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JOptionPane.ShowOptionDialog not blocking properly  RSS feed

 
Warren Dew
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I'm having a problem with Swing not quite behaving as I think it should, and
any help from any Swing gurus out there would be appreciated.
here's excerpts from my code:

So here's my problem: if the first time I fill out the text field Competitor_entry_field I hit <return> twice in quick succession, two copies of the dialog box come up. I'd think this shouldn't happen, because (a) JOptionPane.showOptionDialog() is supposed to show a modal dialog box, so the second return shouldn't be processed until the first dialog box is dismissed, and (b) JOptionPane.showOptionDialog() is supposed to block, so the same thread can't create a second dialog until the first returns, and another thread can't get to this code because my function is synchronized and still has the lock.
What am I missing here?
 
Nathan Pruett
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I don't think you're missing anything... it's just not supposed to do that. What version of Java are you using, what platform, etc. I'm running a quick, thrown together example of your code (below, on Windows 2K and JDK 1.4.2) and everything is happening as it should, with no extra synchronization, etc. needed. If I press Enter repeatedly really fast all that happens is that the dialog pops up and then goes away (as the second Enter chooses the default button on the dialog). Try the example out also and see if you still have the problem of multiple dialogs.

 
Warren Dew
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Thanks for the discussion. I'm using Java 1.3.1 on Mac OS 10.2.6 (1.4.1 is available but I haven't upgraded yet); my compiler is CodeWarrior Pro 7, though I don't think that should matter.
I tried your example, and I was not able to reproduce the problem with it. However, running your example, the dialog comes up much faster; I'm not certain the second <return> gets to the JVM before it's bringing the dialog up. In my code, the first time (only) that the dialog comes up, there's almost a second wait before it actually appears - plenty of time to get a couple (or a half dozen) <return>s in. I'm assuming the longer wait is due to its being a bigger program, though that might be a bad assumption to make, come to think of it.
Maybe I'll keep tinkering with the two and see if I can figure out where the change in behavior occurs. In the meantime, if anyone has any ideas or knows about any Swing idiosyncracies in 1.3.1 or on OS 10.2, I'd appreciate hearing about them.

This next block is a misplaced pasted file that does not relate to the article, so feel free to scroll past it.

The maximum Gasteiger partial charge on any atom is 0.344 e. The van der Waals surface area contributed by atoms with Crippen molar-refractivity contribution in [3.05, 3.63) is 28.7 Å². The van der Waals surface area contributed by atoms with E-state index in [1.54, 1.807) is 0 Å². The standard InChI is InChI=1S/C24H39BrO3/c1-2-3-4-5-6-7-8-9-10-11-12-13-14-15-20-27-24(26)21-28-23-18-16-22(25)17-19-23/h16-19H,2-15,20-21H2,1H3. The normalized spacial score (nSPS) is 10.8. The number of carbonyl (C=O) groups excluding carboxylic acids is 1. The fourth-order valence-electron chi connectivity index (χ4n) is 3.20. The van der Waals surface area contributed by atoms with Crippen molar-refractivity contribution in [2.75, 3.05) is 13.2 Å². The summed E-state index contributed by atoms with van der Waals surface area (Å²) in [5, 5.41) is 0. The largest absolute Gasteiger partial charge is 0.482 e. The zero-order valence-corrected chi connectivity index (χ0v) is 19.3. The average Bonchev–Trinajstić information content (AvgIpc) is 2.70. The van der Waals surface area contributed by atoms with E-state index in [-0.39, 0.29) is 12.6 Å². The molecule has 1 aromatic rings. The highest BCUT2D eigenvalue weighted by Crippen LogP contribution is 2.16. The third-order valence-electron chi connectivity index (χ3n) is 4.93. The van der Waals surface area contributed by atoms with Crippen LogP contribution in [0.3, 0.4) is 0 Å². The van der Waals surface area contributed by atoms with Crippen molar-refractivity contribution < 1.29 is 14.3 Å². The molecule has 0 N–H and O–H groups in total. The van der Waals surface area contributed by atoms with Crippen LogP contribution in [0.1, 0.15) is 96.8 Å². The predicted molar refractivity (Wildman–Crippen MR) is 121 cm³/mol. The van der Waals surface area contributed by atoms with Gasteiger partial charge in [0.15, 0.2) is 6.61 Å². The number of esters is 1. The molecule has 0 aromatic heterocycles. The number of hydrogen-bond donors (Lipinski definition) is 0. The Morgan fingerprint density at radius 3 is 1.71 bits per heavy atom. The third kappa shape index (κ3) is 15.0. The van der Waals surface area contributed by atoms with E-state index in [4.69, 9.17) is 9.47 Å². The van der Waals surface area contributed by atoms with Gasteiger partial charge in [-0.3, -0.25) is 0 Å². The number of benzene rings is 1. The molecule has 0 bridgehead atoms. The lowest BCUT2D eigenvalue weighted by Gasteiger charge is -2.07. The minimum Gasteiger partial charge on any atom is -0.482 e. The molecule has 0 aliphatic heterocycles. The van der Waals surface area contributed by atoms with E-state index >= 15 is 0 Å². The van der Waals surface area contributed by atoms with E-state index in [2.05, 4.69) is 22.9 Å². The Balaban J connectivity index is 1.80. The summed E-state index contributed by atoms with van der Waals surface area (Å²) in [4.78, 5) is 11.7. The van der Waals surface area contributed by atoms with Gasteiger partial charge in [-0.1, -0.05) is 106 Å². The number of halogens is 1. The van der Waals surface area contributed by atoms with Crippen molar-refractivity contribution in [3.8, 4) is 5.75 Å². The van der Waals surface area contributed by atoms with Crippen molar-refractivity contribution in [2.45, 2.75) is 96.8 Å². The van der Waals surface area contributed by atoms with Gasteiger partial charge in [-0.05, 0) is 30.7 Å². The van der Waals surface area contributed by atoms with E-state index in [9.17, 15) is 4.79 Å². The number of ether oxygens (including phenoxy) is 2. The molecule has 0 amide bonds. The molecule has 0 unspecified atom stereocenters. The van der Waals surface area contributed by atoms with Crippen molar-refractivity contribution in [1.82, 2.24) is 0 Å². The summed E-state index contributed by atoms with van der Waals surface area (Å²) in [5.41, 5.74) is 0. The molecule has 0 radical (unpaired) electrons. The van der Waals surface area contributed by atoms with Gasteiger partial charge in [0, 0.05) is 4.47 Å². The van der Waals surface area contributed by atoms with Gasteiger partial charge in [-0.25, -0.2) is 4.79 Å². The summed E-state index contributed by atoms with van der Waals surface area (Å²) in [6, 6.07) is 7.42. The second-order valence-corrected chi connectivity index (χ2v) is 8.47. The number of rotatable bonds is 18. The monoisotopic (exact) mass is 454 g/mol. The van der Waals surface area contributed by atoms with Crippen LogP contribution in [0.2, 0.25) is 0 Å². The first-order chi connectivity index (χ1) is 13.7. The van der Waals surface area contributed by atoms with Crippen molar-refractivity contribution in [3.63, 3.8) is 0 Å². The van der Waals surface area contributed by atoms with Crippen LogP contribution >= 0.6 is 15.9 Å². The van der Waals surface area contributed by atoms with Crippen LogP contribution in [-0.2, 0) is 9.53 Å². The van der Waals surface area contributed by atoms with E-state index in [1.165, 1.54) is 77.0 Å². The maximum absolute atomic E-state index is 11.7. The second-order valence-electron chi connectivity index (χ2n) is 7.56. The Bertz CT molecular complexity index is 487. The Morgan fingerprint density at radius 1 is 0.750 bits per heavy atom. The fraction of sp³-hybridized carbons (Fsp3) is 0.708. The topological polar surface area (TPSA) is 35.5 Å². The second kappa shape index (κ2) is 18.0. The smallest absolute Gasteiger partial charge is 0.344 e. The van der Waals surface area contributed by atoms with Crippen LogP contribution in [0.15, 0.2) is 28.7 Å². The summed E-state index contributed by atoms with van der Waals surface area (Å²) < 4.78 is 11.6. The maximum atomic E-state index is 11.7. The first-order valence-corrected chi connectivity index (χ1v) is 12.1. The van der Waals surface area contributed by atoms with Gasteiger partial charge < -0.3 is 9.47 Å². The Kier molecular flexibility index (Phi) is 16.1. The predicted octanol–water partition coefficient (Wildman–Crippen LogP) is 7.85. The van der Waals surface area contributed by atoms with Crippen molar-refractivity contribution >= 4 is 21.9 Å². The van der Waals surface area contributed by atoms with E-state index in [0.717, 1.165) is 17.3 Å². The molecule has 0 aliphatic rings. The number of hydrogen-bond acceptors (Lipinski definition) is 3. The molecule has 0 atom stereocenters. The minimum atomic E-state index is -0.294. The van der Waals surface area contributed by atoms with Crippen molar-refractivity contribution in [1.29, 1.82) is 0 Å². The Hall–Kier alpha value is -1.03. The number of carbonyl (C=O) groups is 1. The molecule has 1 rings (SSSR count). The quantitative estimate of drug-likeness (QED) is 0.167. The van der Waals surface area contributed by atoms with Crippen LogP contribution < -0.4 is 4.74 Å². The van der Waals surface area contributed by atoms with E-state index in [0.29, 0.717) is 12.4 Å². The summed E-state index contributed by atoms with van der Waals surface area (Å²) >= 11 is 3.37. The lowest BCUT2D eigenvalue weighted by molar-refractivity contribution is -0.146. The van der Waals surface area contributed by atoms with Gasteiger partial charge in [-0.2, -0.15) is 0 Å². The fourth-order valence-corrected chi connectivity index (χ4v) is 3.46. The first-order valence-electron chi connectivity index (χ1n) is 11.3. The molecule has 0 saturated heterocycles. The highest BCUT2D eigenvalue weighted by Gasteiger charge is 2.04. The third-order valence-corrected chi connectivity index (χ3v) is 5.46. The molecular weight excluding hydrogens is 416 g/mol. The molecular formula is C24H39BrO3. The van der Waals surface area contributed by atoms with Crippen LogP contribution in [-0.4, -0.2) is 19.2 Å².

Warren
 
Nathan Pruett
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I modified my actionPerformed() method to put a 1 second wait in, and I saw the problem you mentioned. If I hit enter a lot, the dialog would pop up multiple times. The reason it takes your dialog longer to come up isn't because it's a bigger app, but because the code in the section you marked "[a couple levels of function calls omitted]" is taking a long time to run, and is possibly blocking on IO, threads, etc. The "quick fix" is to disable your textfield at the start of the actionPerformed() and enable it again at the end. This ensures that it will ignore any further input before it is done with the method. If it's actually taking around a second to pop up the dialog, you should also do something to run the processing in another thread. You don't want to block the event thread for that long... repaints can't get done, and other events can't get processed while your actionPerformed() method is processing, and it makes your GUI look "slow" to the user.

Quick-fix code: (new actionPerformed() method):
 
Warren Dew
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Thanks - disabling the field for the duration is a good idea; I'll do that. The one second wait only happens the first time the dialog comes up, so I'm pretty sure there's some expensive GUI initialization there (the Mac Aqua look and feel has a lot of expensive GUI effects).
Out of curiousity, if you make your method synchronized, what happens? It still seems to me that synchronization ought to keep the function from being reentered (I only have one instance of the object).
Warren
[ March 09, 2004: Message edited by: Warren Dew ]
 
Nathan Pruett
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I think the problem is that if a synchronized method blocks, it gives up the lock and another thread waiting on the method is able to run it. I'm not sure exactly how the event thread does it (custom thread implementation?, thread pool?, Sun secret native implementation?, ), but in any case, you wouldn't want the event thread to *actually* block in this case. That would mean the event thread would block on the JOptionPane method, and the JOptionPane wouldn't be able to even paint itself due to the event thread being blocked.
Check out the following program... it lets you experiment with method synchronization and threading. The InvokeLater and InvokeAndWait options call the methods of the same name in the SwingUtilities class. The runnables passed into these methods actually run on the event thread.

 
It is sorta covered in the JavaRanch Style Guide.
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